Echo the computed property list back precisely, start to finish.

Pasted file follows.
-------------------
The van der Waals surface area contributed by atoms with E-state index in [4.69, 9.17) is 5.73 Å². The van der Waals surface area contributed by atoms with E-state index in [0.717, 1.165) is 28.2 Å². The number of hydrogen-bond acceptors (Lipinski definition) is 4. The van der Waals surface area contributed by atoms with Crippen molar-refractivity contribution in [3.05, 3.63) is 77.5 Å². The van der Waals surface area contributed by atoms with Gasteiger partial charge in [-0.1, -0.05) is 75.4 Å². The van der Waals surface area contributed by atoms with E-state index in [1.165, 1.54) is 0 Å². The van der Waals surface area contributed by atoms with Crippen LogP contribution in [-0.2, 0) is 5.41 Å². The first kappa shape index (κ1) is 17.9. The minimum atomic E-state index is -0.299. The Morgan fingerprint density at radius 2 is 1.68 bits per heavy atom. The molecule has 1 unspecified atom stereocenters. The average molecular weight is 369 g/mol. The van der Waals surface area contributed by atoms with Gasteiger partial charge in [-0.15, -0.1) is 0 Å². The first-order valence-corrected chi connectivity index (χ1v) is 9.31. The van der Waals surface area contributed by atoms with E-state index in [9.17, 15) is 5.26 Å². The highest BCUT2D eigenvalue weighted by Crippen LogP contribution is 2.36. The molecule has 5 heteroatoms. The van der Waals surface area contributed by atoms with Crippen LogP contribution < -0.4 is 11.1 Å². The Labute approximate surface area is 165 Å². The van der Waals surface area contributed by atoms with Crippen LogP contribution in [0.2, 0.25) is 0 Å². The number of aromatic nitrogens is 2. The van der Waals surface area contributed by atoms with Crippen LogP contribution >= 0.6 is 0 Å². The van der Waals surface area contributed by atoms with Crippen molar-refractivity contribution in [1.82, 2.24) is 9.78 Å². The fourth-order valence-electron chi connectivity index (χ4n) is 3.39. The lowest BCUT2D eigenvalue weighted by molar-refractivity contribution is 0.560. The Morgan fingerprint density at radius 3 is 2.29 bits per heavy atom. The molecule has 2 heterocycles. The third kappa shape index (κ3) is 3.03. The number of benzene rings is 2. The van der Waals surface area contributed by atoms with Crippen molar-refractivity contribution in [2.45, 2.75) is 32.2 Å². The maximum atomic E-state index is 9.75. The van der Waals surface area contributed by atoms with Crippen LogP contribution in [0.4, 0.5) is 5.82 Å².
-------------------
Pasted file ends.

The van der Waals surface area contributed by atoms with E-state index in [4.69, 9.17) is 5.73 Å². The van der Waals surface area contributed by atoms with E-state index in [0.717, 1.165) is 28.2 Å². The number of hydrogen-bond acceptors (Lipinski definition) is 4. The van der Waals surface area contributed by atoms with Crippen molar-refractivity contribution in [3.05, 3.63) is 77.5 Å². The van der Waals surface area contributed by atoms with Gasteiger partial charge in [-0.1, -0.05) is 75.4 Å². The van der Waals surface area contributed by atoms with E-state index in [1.165, 1.54) is 0 Å². The van der Waals surface area contributed by atoms with Crippen LogP contribution in [-0.2, 0) is 5.41 Å². The first kappa shape index (κ1) is 17.9. The minimum atomic E-state index is -0.299. The Morgan fingerprint density at radius 2 is 1.68 bits per heavy atom. The molecule has 1 unspecified atom stereocenters. The average molecular weight is 369 g/mol. The van der Waals surface area contributed by atoms with Gasteiger partial charge in [-0.15, -0.1) is 0 Å². The first-order valence-corrected chi connectivity index (χ1v) is 9.31. The van der Waals surface area contributed by atoms with E-state index in [9.17, 15) is 5.26 Å². The highest BCUT2D eigenvalue weighted by Crippen LogP contribution is 2.36. The molecule has 5 heteroatoms. The van der Waals surface area contributed by atoms with Crippen LogP contribution < -0.4 is 11.1 Å². The Labute approximate surface area is 165 Å². The van der Waals surface area contributed by atoms with Crippen LogP contribution in [0.2, 0.25) is 0 Å². The number of aromatic nitrogens is 2. The van der Waals surface area contributed by atoms with Crippen LogP contribution >= 0.6 is 0 Å². The van der Waals surface area contributed by atoms with Crippen molar-refractivity contribution in [1.82, 2.24) is 9.78 Å². The fourth-order valence-electron chi connectivity index (χ4n) is 3.39. The lowest BCUT2D eigenvalue weighted by molar-refractivity contribution is 0.560. The Morgan fingerprint density at radius 3 is 2.29 bits per heavy atom. The molecule has 2 heterocycles. The third kappa shape index (κ3) is 3.03. The number of benzene rings is 2. The van der Waals surface area contributed by atoms with Crippen molar-refractivity contribution in [2.45, 2.75) is 32.2 Å². The maximum atomic E-state index is 9.75. The van der Waals surface area contributed by atoms with Crippen LogP contribution in [0.4, 0.5) is 5.82 Å².